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Sublime Ottoman State

Ottoman Empire
Osmanlı İmparatorluğu
دولت عالیه عثمانیه
Devlet-i Âliye-yi Osmâniyye
1299–1923
Flag of Ottoman Empire
Flag
{{{coat_alt}}}
Coat of arms
'Motto: 'دولت ابد مدت
Devlet-i Ebed-müddet
("The Eternal State")
Anthem: Ottoman imperial anthem
Borders in 1609, see: list of territories
Borders in 1609, see: list of territories
Capital Söğüt (1299–1326)
Bursa (1326–1365)
Edirne (1365–1453)
Constantinople (1453–1922)
Government Monarchy
Sultans  
• 1281–1326 (first)
Osman I
• 1918–22 (last)
Mehmed VI
Grand Viziers  
• 1320–31 (first)
Alaeddin Pasha
• 1920–22 (last)
Ahmed Tevfik Pasha
History  
• Founded
1299
• Interregnum
1402–1413
• 1. Constitutional
1876-1878
• 2. Constitutional
1908-1918
• Succeeded
July 24 1923
Area
1680 5,500,000 km2 (2,100,000 sq mi)
Population
• 1856
35350000
• 1906
20884000
• 1914
18520000
• 1919
14629000
Currency Akçe, Kuruş, Lira
Preceded by
Succeeded by
Seljuk Sultanate of Rûm
Turkey

The Ottoman Empire lasted from 1299 to 1923. It was centered in Turkey and controlled the eastern and southern lands around the Mediterranean Sea. The empire was founded by Osman I around 1299, and was most powerful from around 1400 to 1600, when it controlled trade and politics in southeastern Europe, southwest Asia, and northern Africa. Suleiman the Magnificent was one of the most powerful rulers.

The empire was a collection of conquered countries. The Sultan sent governors to rule these countries or provinces, with titles such as Pasha or Bey. The most famous in the early 19th century was Muhammad Ali Pasha. Besides provinces, the empire also had tributary states.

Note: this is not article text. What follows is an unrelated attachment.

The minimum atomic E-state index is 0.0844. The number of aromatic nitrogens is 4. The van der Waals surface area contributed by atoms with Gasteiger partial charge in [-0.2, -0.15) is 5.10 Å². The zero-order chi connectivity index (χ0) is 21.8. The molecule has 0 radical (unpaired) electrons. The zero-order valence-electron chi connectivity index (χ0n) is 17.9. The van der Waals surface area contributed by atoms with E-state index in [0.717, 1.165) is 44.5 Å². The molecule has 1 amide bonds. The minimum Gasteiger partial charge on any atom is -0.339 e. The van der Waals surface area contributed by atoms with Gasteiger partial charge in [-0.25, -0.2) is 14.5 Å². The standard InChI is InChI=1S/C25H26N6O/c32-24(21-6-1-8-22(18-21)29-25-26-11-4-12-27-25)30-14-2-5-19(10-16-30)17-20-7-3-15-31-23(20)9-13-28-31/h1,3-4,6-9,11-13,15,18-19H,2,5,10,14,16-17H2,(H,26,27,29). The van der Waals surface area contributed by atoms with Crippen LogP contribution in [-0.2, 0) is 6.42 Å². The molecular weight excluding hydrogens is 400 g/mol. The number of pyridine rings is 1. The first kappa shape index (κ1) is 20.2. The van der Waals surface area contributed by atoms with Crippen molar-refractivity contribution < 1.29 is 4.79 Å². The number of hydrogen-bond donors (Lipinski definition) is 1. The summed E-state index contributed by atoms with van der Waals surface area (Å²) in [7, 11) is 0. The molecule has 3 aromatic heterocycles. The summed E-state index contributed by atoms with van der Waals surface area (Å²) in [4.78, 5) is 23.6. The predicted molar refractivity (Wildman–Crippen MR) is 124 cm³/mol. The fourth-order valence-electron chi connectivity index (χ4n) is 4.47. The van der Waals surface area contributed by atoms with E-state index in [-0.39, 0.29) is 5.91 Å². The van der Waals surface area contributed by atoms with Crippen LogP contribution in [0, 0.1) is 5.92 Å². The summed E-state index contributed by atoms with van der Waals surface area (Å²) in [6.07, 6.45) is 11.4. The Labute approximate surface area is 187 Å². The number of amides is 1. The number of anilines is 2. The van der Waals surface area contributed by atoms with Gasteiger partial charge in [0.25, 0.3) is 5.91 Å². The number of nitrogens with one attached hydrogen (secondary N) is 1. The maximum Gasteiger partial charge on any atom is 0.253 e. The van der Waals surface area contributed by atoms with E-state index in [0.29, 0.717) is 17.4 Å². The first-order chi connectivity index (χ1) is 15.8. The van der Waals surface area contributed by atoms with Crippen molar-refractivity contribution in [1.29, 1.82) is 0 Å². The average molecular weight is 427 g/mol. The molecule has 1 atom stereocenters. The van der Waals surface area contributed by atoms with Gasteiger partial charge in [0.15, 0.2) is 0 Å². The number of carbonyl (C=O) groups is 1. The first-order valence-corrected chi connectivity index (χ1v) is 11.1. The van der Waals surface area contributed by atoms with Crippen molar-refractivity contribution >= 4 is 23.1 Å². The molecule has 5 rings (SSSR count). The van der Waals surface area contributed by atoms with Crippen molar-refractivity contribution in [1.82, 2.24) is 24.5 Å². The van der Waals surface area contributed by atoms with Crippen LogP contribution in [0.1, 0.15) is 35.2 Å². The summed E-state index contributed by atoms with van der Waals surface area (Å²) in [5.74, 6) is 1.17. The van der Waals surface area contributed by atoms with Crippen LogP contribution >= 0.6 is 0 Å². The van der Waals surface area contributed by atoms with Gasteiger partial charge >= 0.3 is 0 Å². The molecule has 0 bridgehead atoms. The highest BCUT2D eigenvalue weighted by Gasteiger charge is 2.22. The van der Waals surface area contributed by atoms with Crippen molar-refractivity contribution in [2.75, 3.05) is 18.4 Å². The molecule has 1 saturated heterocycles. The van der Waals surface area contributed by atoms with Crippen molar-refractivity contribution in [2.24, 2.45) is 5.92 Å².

In later years, the Ottoman Empire began to weaken. In the latter part of the 19th century became known as "the sick man of Europe". The empire was defeated in World War I and broke into pieces.

Sultan's family

The empire was a hereditary monarchy. The ruler's title was 'Sultan'. In the early years of the empire, shahzadahs, the sons of the Sultan, were sent to different parts of the empire (Sanjaks) to get experience of governing. Later they might be candidates for the Sultanate and Caliphate.

After Ahmed this system changed. In the new system the Sultan would keep his male relatives locked in a small apartment called a kafes where they would never be able to see the outside world, and would therefore be unable to take power from him. Often, a new Sultan would have his male relatives killed, a simpler solution since it removed competition for the Sultanate and prevented rebel movements. However, the women in his harem often sought greater status and influence, and the Sultan's mother might become a powerful political force in the Empire. Each mother in the harem would try to make her own son the next Sultan, since they knew he would probably be killed if he was not.

The Sultans gradually lost their ability to govern far-away territories well. Distant governors did whatever they wanted and made their own laws instead of obeying the Sultan. By its end, the Ottoman Empire grew so worn out and corrupt that it was ready to collapse.

Capital of Ottoman empire

Bursa was the first capital of the Ottoman Empire. Edirne in Thrace became the capital city of the Ottoman Empire in 1365, until Istanbul was conquered by the Turks and became the empire's final capital.

Vassal states

Many places were vassal states to the empire rather than being directly ruled. These included Transylvania, Moldavia, Wallachia, (Romania), Caucasus (Georgia, Dagestan, and Chechnya. Their rulers received a degree of independence and autonomy from the Ottoman Empire. The price for this autonomy was more money (tax or tribute) paid to the Sultan.

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